‘Star Wars Episode VIII: The Last Jedi’ A Spoiler Free Review

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Photo: Kameron Hurley

Many of you have already gone out and experienced everything The Last Jedi has to offer. But for those of you that haven’t, here’s a safe review.  This review hopes to be as spoiler-free as possible, discussing themes, trends and directing techniques without revealing too many plot details.

Star Wars, A Cultural Phenomenon

It’s the holiday season, which means, it’s Star Wars season. From fun figurines to kids lightsabers, just about everybody is getting the spirit of Star Wars. Just this week in the nation’s capital a traffic sign stated, “Speeding takes you to the Dark Side.”  To go beyond that, even a church sign was spotted that said: “A long time ago in a Galilee far, far away.”

After a groundbreaking original trilogy and a disappointing prequel series, it was with great joy that Star Wars returned in 2015 with “The Force Awakens”. Shortly after that, we received an impressive interlude, “Rogue One.” Now the saga continues with “Episode VIII: “The Last Jedi.” A blockbuster people are saying is living up to the anticipation.

The Last Jedi, a synopsis

Picking up where “The Force Awakens” left us, Rey returns her lightsaber back to Jedi legend Luke Skywalker. Luke has been hiding on a recluse on a remote island waiting to die. Upon Rey’s arrival, she urges Luke to teach her the ways of the force. During this time, General Leia leads the Rebel Alliance to battle Supreme Leader Snoke and Kylo Ren.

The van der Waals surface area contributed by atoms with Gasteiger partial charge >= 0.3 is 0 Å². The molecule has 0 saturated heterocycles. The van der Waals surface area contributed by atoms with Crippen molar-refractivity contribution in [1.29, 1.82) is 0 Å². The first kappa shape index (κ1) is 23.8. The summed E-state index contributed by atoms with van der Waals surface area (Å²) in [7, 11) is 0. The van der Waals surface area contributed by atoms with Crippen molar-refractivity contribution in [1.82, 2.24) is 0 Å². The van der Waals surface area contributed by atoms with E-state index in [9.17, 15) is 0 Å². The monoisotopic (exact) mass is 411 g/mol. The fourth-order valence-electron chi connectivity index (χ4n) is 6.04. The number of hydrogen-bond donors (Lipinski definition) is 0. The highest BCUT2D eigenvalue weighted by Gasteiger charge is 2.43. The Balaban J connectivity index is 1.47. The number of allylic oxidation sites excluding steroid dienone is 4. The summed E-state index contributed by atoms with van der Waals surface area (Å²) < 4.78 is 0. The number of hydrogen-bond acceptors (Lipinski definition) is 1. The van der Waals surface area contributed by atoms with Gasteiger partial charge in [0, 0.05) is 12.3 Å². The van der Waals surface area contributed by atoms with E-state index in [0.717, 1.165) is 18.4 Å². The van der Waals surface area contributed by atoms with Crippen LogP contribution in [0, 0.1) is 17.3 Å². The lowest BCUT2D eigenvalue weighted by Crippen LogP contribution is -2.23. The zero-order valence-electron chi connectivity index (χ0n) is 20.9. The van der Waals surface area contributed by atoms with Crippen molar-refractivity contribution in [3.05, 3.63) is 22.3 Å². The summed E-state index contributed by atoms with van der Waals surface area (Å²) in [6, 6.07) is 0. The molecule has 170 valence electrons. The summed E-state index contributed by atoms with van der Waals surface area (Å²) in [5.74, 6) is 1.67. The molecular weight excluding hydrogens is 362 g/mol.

The film features Oscar Issac as Rebel pilot Poe Dameron, our favorite new droid, BB-8, Joonas Suotamo as Chewbacca and Lupita Nyong’o makes a fun cameo as Maz Kanata. The villainous trio of Andy Serkis, Adam Driver, and Domhnall Gleeson as back as well. Each suitably sinister as the axis of evil: Snoke, Kylo Ren, and General Hux.

As amazing as the performances are, we can agree that “Star Wars” is hardly about the acting. So how does the new director hold up?

Rian Johnson, A New Director

It’s hard to match J.J. Abrams, who revived the franchise with “The Force Awakens” in 2015. Additionally, how can one beat Gareth Edwards, the man who delivered a stellar one-off with “Rogue One” in 2016? Director Rian Johnson is up to the task.

In “The Last Jedi,” Johnson shows his directorial chops in two specific ways. Academics will adore a scene where Rey explores her heritage, as Johnson paints a trippy mise-en-abymeimage. On the other hand, popcorn audiences will adore his portrayal of light speed. Rather than showing the launch, Johnson shows each ship’s abrupt arrival as it slams on the brakes to a killer sound effect.

These whooshing ship arrivals make for a badass opening space battle, peppered with levity by Poe, who spits some comic relief over the intercom. This humor is a product of Johnson’s lighthearted script that doesn’t take itself too seriously — until it does. The pathos sometimes works, but other times, it feels forced and manipulative. The dialogue doesn’t always help in this regard, eliciting an occasional eye roll.

Longest “Star Wars” To Date

“The Last Jedi” is the longest “Star Wars” film to date, coming it at 152 minutes. You’ll notice that the films have gotten increasingly longer with an average of 125 minutes in the original trilogy, 139 minutes in the prequel trilogy and 140 minutes in the latest trio. While great films have run three hours (“The Godfather”) or four hours (“Lawrence of Arabia”), “The Last Jedi” hardly can do that. There’s a sagging middle editor Bob Ducsay could have chopped out of “Last Jedi” and not lost a thing. It’s not really a good when you’re at the theater and think, “Man, we’ve been in this theater for a while.”

 

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